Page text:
Tuesday 18, 1985
By George Whitmore

Edward Dunn (left), a volunteer counselor, and Jim Sharp, an Aids victim: First he had to accept he had it, then he had to come to terms with it.

One night recently, Jim Sharp and Edward Dunn spent a few hours together discussing the nature of God, mortality and eternity. Edward, who has pronounced opinions on most subjects, says he has no answers on this one. Lately, however, he has been asking more questions. Jim, a transplanted Texan and regular churchgoer, will tell you tongue in cheek that his idea of heaven, “based on his childhood beliefs,” is a “canasta game with lots of coffee and cigarettes. But he has been asking more questions, too. He has concluded, he says, that God will not give him more than he can handle.

Jim, 35, has acquired immune deficiency syndrome (AIDS). Edwards, 43, is his “crisis intervention worker,” a counselor assigned to him last August by the nonprofit Gay Men’s Health Crisis (GMHC), which, through its 1,100 volunteers, provide nonmedical outpatient assistance to New Yorkers with AIDS. Edward’s job is to help Jim and his lover through the many difficulties –financial, legal, medical- they are certain to encounter because of Jim’s condition. Edward knows about AIDS. His own lover died as a result of it less than 18 months ago.

After a rocky beginning last fall, Jim and Edward have become friends. In fact, their relationship has grown into one of special intensity. Nevertheless, there is a distance between them. Until recently, Jim hadn’t even introduced Edward to his lover, Dennis, perhaps because to do so would have made AIDS more irrevocably real. And Jim doesn’t know very much about Edward’s deceased lover, Robert. Once, when he asked about Robert’s death, the sadness in Edward’s eyes was so profound, he knew not to ask again.

Ultimately, however friendly they might be, Jim and Edward are both aware that Edward isn’t really there to be Jim’s friend. He’s there to help Jim live with AIDS. Now, after months of fear, rage and denial, Jim is willing to try to do that.

As scientists have come to understand, AIDS is not a black-and-white illness but a whole spectrum of conditions related to immune deficiency. Kaposi’s sarcoma, a rare cancer, and pneumocystis carinii pneumonia are the two diseases most commonly used as indicators by the Center for Disease Control in Atlanta to diagnose AIDS. The most prevalent AIDS-Related Complex, or ARC, is sometimes called “pro AIDS.” Characterized especially by swollen lymph nodes and persistent fever, it falls short of a complete suppression of the immune system. Sometimes ARC turns into AIDS; sometimes it doesn’t. In Jim’s case, it did by December.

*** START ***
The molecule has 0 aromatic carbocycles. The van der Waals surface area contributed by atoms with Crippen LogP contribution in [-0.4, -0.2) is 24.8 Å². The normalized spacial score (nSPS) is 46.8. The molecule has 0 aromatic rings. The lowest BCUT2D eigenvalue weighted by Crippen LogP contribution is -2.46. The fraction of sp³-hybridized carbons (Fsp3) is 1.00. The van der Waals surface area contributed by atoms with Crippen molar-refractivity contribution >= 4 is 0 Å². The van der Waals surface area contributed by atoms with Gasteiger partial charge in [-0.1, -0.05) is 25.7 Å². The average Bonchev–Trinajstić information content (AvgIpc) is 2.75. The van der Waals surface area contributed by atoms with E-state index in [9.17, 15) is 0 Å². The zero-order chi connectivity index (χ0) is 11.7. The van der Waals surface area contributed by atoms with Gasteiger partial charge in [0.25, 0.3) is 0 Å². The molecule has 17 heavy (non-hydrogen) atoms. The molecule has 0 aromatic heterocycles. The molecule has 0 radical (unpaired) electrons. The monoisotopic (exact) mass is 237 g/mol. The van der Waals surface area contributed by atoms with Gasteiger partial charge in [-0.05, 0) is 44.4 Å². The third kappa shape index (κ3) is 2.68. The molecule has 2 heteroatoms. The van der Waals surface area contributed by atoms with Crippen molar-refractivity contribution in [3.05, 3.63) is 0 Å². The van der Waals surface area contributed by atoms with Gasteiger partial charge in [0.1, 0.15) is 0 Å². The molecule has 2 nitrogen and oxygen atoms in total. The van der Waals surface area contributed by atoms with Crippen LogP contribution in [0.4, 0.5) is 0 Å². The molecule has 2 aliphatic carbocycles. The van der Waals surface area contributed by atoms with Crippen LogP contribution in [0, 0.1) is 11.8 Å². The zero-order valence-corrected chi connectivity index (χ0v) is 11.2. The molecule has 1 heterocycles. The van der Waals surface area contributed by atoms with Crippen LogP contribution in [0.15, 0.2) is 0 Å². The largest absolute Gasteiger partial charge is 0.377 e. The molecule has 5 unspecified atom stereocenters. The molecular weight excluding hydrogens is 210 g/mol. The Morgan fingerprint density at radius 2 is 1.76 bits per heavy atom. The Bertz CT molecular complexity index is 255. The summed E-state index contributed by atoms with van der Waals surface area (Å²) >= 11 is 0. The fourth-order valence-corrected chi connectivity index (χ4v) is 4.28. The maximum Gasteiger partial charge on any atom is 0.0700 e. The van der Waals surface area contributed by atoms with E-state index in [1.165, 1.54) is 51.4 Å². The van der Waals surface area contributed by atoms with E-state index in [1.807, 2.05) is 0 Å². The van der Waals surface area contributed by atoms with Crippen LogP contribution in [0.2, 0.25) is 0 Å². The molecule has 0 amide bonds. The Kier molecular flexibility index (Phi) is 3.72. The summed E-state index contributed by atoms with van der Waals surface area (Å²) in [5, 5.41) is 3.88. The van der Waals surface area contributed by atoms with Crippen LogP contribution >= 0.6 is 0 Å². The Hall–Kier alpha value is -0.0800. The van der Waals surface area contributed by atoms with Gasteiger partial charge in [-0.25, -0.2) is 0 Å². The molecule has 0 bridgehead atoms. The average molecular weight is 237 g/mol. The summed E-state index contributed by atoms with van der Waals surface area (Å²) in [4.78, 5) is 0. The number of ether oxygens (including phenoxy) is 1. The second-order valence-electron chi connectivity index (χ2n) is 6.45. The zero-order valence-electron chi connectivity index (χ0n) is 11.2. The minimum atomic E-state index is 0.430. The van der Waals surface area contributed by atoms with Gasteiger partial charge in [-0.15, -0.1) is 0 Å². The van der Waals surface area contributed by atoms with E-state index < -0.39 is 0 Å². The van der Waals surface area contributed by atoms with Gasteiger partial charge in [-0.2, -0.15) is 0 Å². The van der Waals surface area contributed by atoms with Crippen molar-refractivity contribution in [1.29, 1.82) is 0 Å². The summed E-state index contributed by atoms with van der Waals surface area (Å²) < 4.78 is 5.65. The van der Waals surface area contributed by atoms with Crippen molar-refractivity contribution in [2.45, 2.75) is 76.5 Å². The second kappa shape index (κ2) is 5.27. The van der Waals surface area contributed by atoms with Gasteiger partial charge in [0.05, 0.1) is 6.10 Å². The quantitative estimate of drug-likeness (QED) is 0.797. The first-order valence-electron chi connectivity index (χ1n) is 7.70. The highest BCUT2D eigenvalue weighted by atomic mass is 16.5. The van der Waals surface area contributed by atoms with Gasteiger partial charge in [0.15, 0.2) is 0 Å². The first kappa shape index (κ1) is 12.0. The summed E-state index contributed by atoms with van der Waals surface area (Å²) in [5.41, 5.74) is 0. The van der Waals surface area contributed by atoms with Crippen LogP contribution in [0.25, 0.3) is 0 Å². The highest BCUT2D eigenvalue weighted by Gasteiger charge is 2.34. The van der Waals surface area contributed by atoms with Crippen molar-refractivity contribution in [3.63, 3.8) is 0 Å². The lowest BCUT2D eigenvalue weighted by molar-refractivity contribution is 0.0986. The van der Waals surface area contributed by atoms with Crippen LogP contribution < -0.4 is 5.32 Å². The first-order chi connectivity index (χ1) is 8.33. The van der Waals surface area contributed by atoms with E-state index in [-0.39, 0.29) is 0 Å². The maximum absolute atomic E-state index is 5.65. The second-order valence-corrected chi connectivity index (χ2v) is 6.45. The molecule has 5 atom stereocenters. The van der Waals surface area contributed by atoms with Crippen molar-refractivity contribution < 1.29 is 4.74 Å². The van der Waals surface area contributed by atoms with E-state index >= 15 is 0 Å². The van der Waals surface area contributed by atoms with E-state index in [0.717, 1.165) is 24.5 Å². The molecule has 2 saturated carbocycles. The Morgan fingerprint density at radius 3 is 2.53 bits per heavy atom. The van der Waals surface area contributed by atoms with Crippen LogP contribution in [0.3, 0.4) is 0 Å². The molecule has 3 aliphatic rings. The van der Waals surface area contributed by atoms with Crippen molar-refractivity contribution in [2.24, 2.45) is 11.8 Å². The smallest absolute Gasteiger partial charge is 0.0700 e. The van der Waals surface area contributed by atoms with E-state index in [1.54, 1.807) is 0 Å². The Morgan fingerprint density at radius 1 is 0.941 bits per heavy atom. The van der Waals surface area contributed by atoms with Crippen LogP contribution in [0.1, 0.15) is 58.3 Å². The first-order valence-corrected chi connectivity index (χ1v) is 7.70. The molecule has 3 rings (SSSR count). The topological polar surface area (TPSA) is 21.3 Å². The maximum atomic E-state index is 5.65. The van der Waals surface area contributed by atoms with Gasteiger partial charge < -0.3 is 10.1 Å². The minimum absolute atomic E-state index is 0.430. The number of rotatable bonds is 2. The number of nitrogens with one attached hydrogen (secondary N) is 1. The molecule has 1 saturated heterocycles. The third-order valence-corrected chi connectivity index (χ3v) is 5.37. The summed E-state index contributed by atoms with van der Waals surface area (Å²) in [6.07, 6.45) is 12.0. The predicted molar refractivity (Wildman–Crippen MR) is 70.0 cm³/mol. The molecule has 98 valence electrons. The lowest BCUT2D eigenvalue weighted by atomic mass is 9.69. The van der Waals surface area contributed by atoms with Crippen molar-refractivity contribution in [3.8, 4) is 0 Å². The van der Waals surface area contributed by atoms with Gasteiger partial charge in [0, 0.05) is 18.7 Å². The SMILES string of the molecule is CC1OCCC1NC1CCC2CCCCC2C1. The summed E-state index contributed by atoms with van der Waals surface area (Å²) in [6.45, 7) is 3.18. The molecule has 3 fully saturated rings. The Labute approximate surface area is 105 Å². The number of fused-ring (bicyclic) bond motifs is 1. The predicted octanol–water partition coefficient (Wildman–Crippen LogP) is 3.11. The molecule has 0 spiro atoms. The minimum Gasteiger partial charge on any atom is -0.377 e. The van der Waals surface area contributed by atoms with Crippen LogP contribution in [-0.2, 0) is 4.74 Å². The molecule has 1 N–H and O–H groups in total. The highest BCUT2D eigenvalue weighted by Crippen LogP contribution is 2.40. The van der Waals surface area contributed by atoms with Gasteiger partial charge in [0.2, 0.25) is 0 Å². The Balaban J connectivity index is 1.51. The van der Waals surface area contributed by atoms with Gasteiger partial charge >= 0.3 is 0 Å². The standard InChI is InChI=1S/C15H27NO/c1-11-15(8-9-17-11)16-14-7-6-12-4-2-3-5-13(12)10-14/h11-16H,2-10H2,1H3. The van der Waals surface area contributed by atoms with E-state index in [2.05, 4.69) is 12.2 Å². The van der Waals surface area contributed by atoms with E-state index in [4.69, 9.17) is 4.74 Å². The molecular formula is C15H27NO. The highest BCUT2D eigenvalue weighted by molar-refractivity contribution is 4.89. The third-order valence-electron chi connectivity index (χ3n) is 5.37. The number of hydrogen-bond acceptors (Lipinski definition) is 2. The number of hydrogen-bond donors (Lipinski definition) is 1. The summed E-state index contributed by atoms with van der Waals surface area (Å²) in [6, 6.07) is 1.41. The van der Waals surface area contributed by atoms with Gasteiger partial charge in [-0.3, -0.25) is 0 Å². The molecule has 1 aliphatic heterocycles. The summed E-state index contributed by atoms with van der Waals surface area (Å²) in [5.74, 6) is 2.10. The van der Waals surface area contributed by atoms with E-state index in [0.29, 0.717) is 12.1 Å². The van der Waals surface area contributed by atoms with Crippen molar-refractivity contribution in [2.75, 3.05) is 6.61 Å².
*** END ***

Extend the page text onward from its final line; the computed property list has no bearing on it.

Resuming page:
But last August, all Jim knew was that he’d be abruptly jettisoned out of the legions of the “worried well” and into the ranks of “walking wounded.” He called GMHC.

Some people fall to pieces when they receive the kind of news Jim did. But Edward recalls, at their first meeting in Jim’s apartment, he appeared quite calm.

There had been an attempt to match them; both worked in advertising. They chatted for an hour or so. Edward offered his services but, curiously, they didn’t really talk about AIDS. Edward remembers that it was “as if there were a dead elephant in the middle of the floor and we were both too polite to mention it.”

Jim was terrified. He knew what AIDS meant. He knew what happens. Your friends desert you, your lover kicks you out onto the street. You get fired, you get evicted from your apartment. You’re a leper. You die alone.

Ambitious, aggressive, Jim was used being in control. A recovered alcoholic, he had saved his life once before. If sheer willpower meant anything, Jim would save his life again.

Jim says he grew up to believe “that you get up in the morning and you pull your boots on by the straps. You get up and go.”

“This disease has taught me,” he says, “that this is not necessarily so.”

Jim still looks good. On the street he would see people with AIDS –he knew enough about the symptoms to notice the swollen nodes in the neck. He felt sorry for those men. But now his own body was telling him: You have it too.